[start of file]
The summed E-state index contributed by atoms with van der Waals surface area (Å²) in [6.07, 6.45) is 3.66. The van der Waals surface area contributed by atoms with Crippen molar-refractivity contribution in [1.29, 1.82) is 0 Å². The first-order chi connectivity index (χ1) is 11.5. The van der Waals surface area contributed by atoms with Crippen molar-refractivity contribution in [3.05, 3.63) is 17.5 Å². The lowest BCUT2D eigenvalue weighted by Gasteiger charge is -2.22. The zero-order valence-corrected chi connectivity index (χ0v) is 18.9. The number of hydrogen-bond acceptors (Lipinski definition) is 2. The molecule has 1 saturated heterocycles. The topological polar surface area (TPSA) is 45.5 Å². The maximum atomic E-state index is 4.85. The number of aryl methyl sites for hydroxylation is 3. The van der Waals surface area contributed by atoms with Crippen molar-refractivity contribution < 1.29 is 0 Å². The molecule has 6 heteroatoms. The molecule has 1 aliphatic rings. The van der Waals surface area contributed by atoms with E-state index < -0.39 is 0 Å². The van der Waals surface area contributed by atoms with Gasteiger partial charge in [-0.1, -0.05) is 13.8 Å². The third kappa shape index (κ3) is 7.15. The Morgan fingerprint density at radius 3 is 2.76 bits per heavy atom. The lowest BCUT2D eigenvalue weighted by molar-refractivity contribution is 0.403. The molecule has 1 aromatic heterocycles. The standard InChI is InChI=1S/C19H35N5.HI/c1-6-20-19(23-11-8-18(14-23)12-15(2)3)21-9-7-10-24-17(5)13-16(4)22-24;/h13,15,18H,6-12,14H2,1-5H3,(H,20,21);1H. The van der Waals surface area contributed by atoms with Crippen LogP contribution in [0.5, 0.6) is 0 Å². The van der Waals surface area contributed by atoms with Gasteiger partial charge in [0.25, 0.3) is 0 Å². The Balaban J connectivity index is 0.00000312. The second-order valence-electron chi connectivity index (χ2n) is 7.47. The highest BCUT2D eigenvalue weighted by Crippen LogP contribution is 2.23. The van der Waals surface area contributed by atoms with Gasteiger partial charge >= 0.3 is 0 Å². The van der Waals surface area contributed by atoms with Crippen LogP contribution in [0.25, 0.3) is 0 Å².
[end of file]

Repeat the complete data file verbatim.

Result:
The summed E-state index contributed by atoms with van der Waals surface area (Å²) in [6.07, 6.45) is 3.66. The van der Waals surface area contributed by atoms with Crippen molar-refractivity contribution in [1.29, 1.82) is 0 Å². The first-order chi connectivity index (χ1) is 11.5. The van der Waals surface area contributed by atoms with Crippen molar-refractivity contribution in [3.05, 3.63) is 17.5 Å². The lowest BCUT2D eigenvalue weighted by Gasteiger charge is -2.22. The zero-order valence-corrected chi connectivity index (χ0v) is 18.9. The number of hydrogen-bond acceptors (Lipinski definition) is 2. The molecule has 1 saturated heterocycles. The topological polar surface area (TPSA) is 45.5 Å². The maximum atomic E-state index is 4.85. The number of aryl methyl sites for hydroxylation is 3. The van der Waals surface area contributed by atoms with Crippen molar-refractivity contribution < 1.29 is 0 Å². The molecule has 6 heteroatoms. The molecule has 1 aliphatic rings. The van der Waals surface area contributed by atoms with E-state index < -0.39 is 0 Å². The van der Waals surface area contributed by atoms with Gasteiger partial charge in [-0.1, -0.05) is 13.8 Å². The third kappa shape index (κ3) is 7.15. The Morgan fingerprint density at radius 3 is 2.76 bits per heavy atom. The lowest BCUT2D eigenvalue weighted by molar-refractivity contribution is 0.403. The molecule has 1 aromatic heterocycles. The standard InChI is InChI=1S/C19H35N5.HI/c1-6-20-19(23-11-8-18(14-23)12-15(2)3)21-9-7-10-24-17(5)13-16(4)22-24;/h13,15,18H,6-12,14H2,1-5H3,(H,20,21);1H. The van der Waals surface area contributed by atoms with Crippen LogP contribution in [0.5, 0.6) is 0 Å². The van der Waals surface area contributed by atoms with Gasteiger partial charge in [0.25, 0.3) is 0 Å². The Balaban J connectivity index is 0.00000312. The second-order valence-electron chi connectivity index (χ2n) is 7.47. The highest BCUT2D eigenvalue weighted by Crippen LogP contribution is 2.23. The van der Waals surface area contributed by atoms with Gasteiger partial charge >= 0.3 is 0 Å². The van der Waals surface area contributed by atoms with Crippen LogP contribution in [0.25, 0.3) is 0 Å².